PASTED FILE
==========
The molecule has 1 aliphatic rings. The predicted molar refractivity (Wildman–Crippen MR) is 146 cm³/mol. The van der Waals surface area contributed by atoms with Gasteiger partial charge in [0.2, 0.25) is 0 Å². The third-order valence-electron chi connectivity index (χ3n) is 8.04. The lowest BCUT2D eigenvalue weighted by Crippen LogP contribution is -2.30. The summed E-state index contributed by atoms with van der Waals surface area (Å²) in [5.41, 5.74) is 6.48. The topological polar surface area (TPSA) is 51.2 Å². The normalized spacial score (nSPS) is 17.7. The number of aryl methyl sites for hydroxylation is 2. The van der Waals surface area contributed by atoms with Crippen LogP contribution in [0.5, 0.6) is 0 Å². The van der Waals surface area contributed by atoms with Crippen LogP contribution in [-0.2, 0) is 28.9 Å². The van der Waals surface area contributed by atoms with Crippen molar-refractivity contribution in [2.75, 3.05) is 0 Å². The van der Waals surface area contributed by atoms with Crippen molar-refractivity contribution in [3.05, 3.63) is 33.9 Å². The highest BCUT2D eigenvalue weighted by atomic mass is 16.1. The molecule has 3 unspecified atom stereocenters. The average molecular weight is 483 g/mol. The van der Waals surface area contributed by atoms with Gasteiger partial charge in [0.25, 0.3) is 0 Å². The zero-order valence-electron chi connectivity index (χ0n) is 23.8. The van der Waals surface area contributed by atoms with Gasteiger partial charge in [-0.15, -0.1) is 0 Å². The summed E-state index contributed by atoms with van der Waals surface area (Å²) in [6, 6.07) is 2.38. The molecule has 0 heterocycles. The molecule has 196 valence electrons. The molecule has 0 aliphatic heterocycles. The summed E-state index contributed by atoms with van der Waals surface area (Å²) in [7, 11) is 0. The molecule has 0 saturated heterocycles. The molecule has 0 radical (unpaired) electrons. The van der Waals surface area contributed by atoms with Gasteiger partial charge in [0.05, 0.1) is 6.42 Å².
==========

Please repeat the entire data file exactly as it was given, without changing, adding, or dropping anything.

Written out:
The molecule has 1 aliphatic rings. The predicted molar refractivity (Wildman–Crippen MR) is 146 cm³/mol. The van der Waals surface area contributed by atoms with Gasteiger partial charge in [0.2, 0.25) is 0 Å². The third-order valence-electron chi connectivity index (χ3n) is 8.04. The lowest BCUT2D eigenvalue weighted by Crippen LogP contribution is -2.30. The summed E-state index contributed by atoms with van der Waals surface area (Å²) in [5.41, 5.74) is 6.48. The topological polar surface area (TPSA) is 51.2 Å². The normalized spacial score (nSPS) is 17.7. The number of aryl methyl sites for hydroxylation is 2. The van der Waals surface area contributed by atoms with Crippen LogP contribution in [0.5, 0.6) is 0 Å². The van der Waals surface area contributed by atoms with Crippen LogP contribution in [-0.2, 0) is 28.9 Å². The van der Waals surface area contributed by atoms with Crippen molar-refractivity contribution in [2.75, 3.05) is 0 Å². The van der Waals surface area contributed by atoms with Crippen molar-refractivity contribution in [3.05, 3.63) is 33.9 Å². The highest BCUT2D eigenvalue weighted by atomic mass is 16.1. The molecule has 3 unspecified atom stereocenters. The average molecular weight is 483 g/mol. The van der Waals surface area contributed by atoms with Gasteiger partial charge in [0.25, 0.3) is 0 Å². The zero-order valence-electron chi connectivity index (χ0n) is 23.8. The van der Waals surface area contributed by atoms with Gasteiger partial charge in [-0.15, -0.1) is 0 Å². The summed E-state index contributed by atoms with van der Waals surface area (Å²) in [6, 6.07) is 2.38. The molecule has 0 heterocycles. The molecule has 196 valence electrons. The molecule has 0 aliphatic heterocycles. The summed E-state index contributed by atoms with van der Waals surface area (Å²) in [7, 11) is 0. The molecule has 0 saturated heterocycles. The molecule has 0 radical (unpaired) electrons. The van der Waals surface area contributed by atoms with Gasteiger partial charge in [0.05, 0.1) is 6.42 Å².